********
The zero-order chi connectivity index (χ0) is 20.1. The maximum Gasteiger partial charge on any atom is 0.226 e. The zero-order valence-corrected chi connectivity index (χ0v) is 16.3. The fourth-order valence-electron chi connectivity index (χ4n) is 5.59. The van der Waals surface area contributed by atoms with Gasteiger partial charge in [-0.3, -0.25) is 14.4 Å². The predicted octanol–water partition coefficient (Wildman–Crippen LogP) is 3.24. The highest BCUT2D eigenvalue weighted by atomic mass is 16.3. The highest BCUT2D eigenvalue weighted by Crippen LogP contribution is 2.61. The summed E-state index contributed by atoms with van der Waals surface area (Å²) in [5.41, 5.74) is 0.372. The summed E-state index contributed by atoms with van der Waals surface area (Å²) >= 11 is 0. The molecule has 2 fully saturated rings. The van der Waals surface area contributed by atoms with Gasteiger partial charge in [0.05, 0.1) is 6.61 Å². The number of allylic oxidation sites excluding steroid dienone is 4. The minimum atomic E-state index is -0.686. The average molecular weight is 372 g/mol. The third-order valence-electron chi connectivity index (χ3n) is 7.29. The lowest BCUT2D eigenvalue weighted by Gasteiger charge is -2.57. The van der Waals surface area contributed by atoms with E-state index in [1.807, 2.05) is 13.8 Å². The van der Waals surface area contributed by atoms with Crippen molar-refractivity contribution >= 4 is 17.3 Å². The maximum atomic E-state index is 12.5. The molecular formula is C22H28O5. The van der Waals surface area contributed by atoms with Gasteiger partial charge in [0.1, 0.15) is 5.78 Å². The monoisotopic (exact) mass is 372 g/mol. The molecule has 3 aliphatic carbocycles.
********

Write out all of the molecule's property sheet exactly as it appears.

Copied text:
The zero-order chi connectivity index (χ0) is 20.1. The maximum Gasteiger partial charge on any atom is 0.226 e. The zero-order valence-corrected chi connectivity index (χ0v) is 16.3. The fourth-order valence-electron chi connectivity index (χ4n) is 5.59. The van der Waals surface area contributed by atoms with Gasteiger partial charge in [-0.3, -0.25) is 14.4 Å². The predicted octanol–water partition coefficient (Wildman–Crippen LogP) is 3.24. The highest BCUT2D eigenvalue weighted by atomic mass is 16.3. The highest BCUT2D eigenvalue weighted by Crippen LogP contribution is 2.61. The summed E-state index contributed by atoms with van der Waals surface area (Å²) in [5.41, 5.74) is 0.372. The summed E-state index contributed by atoms with van der Waals surface area (Å²) >= 11 is 0. The molecule has 2 fully saturated rings. The van der Waals surface area contributed by atoms with Gasteiger partial charge in [0.05, 0.1) is 6.61 Å². The number of allylic oxidation sites excluding steroid dienone is 4. The minimum atomic E-state index is -0.686. The average molecular weight is 372 g/mol. The third-order valence-electron chi connectivity index (χ3n) is 7.29. The lowest BCUT2D eigenvalue weighted by Gasteiger charge is -2.57. The van der Waals surface area contributed by atoms with E-state index in [1.807, 2.05) is 13.8 Å². The van der Waals surface area contributed by atoms with Crippen molar-refractivity contribution >= 4 is 17.3 Å². The maximum atomic E-state index is 12.5. The molecular formula is C22H28O5. The van der Waals surface area contributed by atoms with Gasteiger partial charge in [0.1, 0.15) is 5.78 Å². The monoisotopic (exact) mass is 372 g/mol. The molecule has 3 aliphatic carbocycles.